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Gov’t, businesses should join forces to overcome trade battle

Gov’t, businesses should join forces to overcome trade battle

Posted January. 19, 2018 08:53,   

Updated January. 19, 2018 09:22

한국어

Answering to the question if there is the potential for a trade war with China in an interview with Reuters Wednesday (local time), U.S. President Donald Trump indicated that he is willing to stage a trade war with China, by saying, “I don’t think so, I hope not. But if there is, there is.” Trump also signaled that the United States is preparing to impose tough trade sanctions against South Korea, by saying, “South Korea is dumping washing machines into the United States, destroying what was once a good job-producing business.” It is expected that the U.S. International Trade Commission’s recommendation made in November last year to initiate safeguards on imported washing machines by Samsung Electronics and LG Electronics will be implemented early next month.

The recommendation includes an option to impose a maximum of 50 percent tariff on imported washing machines that exceed a quota of 1.2 million units for duration of three years. Therefore, if the sanctions are imposed, Samsung Electronics and LG Electronics would lose half of their revenues coming from the 1.08 million units that are covered by the safeguard measures. President Trump’s remark is supporting the arguments made by hardliners such as United States Trade Representative (USTR) Robert Lighthizer. He is arguing that the United States should apply Section 232 of the Trade Expansion Act to Korea. This Section is about imposing restrictions on imports for reasons of national security, which can deal a blow to aluminum and steel exporters including Korea. Furthermore, bumpy road is expected for Korea as the renegotiation of the Korea-U.S. Free Trade Agreement, which includes additional opening of the agricultural industry and increasing tariffs on automobiles, has started.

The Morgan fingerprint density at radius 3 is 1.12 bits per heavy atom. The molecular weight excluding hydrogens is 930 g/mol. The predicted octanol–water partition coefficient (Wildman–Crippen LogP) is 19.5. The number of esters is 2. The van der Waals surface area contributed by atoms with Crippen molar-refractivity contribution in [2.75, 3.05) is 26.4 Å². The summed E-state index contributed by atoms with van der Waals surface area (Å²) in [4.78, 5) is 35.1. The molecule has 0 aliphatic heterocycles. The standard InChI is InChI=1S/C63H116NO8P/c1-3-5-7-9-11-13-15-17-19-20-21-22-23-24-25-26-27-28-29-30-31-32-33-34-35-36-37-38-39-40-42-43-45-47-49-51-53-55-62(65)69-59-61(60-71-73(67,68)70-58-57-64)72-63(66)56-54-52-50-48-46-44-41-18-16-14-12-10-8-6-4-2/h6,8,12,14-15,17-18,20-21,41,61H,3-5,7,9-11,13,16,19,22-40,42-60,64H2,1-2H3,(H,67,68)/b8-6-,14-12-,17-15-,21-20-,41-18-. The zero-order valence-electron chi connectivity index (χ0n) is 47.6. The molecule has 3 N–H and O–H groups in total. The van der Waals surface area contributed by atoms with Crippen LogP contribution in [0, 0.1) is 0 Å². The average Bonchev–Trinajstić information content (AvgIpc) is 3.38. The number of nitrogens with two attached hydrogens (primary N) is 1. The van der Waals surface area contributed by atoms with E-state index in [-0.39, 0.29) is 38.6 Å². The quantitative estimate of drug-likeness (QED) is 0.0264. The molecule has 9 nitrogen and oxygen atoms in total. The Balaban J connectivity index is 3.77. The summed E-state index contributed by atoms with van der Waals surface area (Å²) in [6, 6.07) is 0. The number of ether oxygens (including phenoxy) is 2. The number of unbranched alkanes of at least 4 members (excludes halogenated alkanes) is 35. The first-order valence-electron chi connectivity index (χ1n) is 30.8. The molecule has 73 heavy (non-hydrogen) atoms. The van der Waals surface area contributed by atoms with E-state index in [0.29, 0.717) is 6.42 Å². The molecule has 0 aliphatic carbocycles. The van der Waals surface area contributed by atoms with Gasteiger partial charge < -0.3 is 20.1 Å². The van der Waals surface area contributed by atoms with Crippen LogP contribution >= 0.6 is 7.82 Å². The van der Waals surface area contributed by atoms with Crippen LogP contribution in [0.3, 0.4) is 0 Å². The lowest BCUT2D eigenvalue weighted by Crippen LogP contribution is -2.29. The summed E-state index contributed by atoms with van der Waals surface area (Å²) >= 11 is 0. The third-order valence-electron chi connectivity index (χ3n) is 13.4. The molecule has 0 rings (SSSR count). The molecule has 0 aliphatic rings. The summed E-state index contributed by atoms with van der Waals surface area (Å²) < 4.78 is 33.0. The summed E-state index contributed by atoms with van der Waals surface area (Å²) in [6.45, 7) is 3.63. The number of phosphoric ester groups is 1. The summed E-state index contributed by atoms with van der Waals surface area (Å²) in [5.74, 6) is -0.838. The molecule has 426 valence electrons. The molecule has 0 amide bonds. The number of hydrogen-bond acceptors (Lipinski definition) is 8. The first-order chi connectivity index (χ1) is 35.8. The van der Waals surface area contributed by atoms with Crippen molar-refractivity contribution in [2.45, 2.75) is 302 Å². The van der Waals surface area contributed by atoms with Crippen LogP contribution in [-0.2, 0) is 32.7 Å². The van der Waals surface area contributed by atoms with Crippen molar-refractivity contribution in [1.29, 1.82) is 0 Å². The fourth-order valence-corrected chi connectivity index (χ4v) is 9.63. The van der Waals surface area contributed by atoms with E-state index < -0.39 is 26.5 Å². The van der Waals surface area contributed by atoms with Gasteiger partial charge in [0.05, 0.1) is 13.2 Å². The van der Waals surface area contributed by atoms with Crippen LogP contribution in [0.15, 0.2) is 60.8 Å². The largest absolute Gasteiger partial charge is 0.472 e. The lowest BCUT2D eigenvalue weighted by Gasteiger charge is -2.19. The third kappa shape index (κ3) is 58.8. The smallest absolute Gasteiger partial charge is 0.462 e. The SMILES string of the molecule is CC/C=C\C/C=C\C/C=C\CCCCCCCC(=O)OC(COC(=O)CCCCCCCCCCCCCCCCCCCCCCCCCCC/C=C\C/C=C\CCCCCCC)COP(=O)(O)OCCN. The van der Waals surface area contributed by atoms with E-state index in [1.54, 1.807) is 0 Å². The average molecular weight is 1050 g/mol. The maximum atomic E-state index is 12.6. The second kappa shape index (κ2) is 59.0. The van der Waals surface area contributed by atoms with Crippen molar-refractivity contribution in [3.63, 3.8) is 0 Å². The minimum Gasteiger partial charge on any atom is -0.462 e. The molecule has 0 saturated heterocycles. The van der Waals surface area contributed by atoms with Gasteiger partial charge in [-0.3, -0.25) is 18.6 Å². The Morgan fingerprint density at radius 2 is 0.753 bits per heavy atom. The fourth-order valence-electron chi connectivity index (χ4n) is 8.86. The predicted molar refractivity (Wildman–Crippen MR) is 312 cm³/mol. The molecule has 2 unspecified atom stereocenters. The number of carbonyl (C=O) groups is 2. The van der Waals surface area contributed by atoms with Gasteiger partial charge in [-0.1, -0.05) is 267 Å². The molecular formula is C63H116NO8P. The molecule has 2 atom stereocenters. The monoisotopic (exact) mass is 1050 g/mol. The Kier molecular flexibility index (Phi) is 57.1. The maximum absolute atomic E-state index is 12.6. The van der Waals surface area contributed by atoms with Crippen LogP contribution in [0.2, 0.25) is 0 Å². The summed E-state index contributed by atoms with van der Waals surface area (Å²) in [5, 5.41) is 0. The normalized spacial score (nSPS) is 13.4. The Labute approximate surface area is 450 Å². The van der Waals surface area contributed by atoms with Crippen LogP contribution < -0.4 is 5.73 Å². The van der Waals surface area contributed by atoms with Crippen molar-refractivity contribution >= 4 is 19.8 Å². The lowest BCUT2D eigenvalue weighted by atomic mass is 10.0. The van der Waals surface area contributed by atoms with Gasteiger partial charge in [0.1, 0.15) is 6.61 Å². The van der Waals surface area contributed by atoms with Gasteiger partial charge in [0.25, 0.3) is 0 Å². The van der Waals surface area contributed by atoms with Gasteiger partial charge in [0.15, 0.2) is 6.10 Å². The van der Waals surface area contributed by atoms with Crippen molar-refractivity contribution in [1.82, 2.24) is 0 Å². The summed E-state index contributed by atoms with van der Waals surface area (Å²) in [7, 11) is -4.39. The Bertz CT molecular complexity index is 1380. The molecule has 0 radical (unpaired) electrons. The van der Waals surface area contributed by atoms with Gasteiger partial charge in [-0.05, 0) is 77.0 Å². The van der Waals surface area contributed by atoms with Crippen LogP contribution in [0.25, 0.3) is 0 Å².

The trade imbalance issues raised by U.S. trade authorities are in response to complaints made by U.S. companies. The Korean government should also join forces with domestic companies to respond to retaliatory measures by the U.S. government. In order to deal with unfair demands by the United States, the Korean government and domestic companies should consider tough measures including filing a petition with the World Trade Organization. But the government and businesses are not in the position to put their heads together to establish a strategy. In this environment where the government tries to make businesses obedient, they will not be able to combine forces and overcome this trade battle.